Appropriate Infrastructure. National government agencies such as the Department of Transportation and Communications and Department of Public Works and Highways will work with regional and local government counterparts to ensure that infrastructure projects undergo correct procurement process and projects are awarded to contractors with track records in long-term maintenance.
Tax Environment: Design and implement a tax system that is simple, stable and certain.
Tax rate and bracketing reforms. Introduce two sets of reforms in our tax system:
Adjust income tax brackets taking into account inflation so that the cut-off for every tax bracket would be increased based on the amount of current prices to protect the purchasing power of the individual tax payer
Lower personal and corporate tax rates in a well-phased manner (annual) to be at par with our Asean neighbors
Tax administration. Improve tax collection rates of both the Bureau of Internal Revenue and Bureau of Customs from a moderate 1% to an aggressive 2% of the GDP by leveraging on full automation of tax filing and customs procedures through ICT to ensure maximum tax compliance.
Tax simplification. Re-engineer the tax filing process by minimizing the number of steps, requirements, forms and fees imposed by tax collection agencies. It takes around 36 payments and 193 hours to fully comply with tax obligations.
Investment Climate: Create an attractive, healthy, low-cost and predictable investment climate.
Increase level of cohesion between government, business groups and stakeholders in crafting and developing industry roadmaps to attract more investments in the country.
Investment promotions agencies such as the Bureau of International Trade Relations, Export Marketing Bureau and Foreign Trade Services Corps shall work with the Board of Investment to identify bottlenecks that cause foreign direct investment inflow fluctuation and align investment priority areas with industry roadmaps for a solid and time-bound action agenda.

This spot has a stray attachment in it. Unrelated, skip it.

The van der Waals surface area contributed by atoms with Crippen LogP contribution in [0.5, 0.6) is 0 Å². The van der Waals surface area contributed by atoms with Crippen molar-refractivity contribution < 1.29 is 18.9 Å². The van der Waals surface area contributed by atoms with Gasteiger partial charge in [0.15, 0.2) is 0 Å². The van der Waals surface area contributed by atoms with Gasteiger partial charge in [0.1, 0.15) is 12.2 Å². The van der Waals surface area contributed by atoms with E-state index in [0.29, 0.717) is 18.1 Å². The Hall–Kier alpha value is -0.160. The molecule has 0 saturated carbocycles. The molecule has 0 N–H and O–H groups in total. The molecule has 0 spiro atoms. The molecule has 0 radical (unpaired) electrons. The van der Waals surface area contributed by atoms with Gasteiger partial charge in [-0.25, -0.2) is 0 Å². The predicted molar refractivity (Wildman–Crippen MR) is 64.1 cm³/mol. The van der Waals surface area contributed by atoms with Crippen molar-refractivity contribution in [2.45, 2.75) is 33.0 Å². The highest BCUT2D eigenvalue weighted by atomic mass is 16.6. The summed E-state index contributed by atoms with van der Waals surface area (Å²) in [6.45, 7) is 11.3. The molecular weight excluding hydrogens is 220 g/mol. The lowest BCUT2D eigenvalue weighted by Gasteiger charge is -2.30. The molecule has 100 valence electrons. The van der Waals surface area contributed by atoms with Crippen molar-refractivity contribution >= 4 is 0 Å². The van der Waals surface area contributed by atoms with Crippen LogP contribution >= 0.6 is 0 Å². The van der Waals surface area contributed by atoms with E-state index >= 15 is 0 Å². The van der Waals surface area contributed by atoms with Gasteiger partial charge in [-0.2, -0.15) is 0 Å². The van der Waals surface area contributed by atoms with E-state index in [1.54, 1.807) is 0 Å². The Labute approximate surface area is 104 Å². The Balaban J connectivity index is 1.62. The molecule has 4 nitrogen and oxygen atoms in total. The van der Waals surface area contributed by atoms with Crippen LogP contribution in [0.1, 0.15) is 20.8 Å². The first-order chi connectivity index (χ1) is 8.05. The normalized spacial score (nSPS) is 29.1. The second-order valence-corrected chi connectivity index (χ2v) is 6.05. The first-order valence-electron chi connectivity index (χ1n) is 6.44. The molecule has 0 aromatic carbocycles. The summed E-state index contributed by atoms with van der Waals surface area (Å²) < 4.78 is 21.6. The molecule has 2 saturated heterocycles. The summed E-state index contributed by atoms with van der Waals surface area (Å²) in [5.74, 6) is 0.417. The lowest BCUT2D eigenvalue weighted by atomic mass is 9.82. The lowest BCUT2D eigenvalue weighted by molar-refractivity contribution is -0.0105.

Take careful but important steps to review and amend the economic provisions of the Constitution, particularly in industries that need more foreign investments—the primary and service sectors, mining, oil and gas industries while ensuring that support systems and adequate safety nets are in place to increase absorptive capacities of our local industries.
For the past five years, we’ve managed to sustain our growth numbers but efforts to do so were simultaneous with our anticorruption measures, which may have limited government spending at first. Nonetheless, we have managed to yield positive results and gained the confidence of the world from being the “sick man of Asia” to “Asia’s bright spot” by upholding the bedrock principles of Daang Matuwid: Transparency, rules-based
governance and a strong anticorruption foundation. To make for an environment that is even more conducive for social and economic development, we must ensure stability and predictability of policy outcomes.
Therefore, it follows that if we want to achieve more, we must continue on our path. The first five years of Daang Matuwid have allowed us to address the leakages in the system. Now that the pipelines have been sealed, the next years will be devoted to investing in our people by providing quality services such as education, trainings in diversified skills, infrastructure, and the creation of more and higher value jobs.
For example, we see agriculture as both an immense challenge and a lucrative opportunity that holds the key to our country’s development. We can revitalize our agricultural sector by consolidating the production of agricultural products in order to achieve efficiencies and economies of scale. In the process, we are insulating our farmers from vulnerabilities caused by natural calamities such as droughts and typhoons by treating them as employees with a monthly salary. Not only are we providing the farmers a safety net, we are also reducing their operational costs, making agriculture an efficient, profitable, and competitive venture for investors and job-seekers.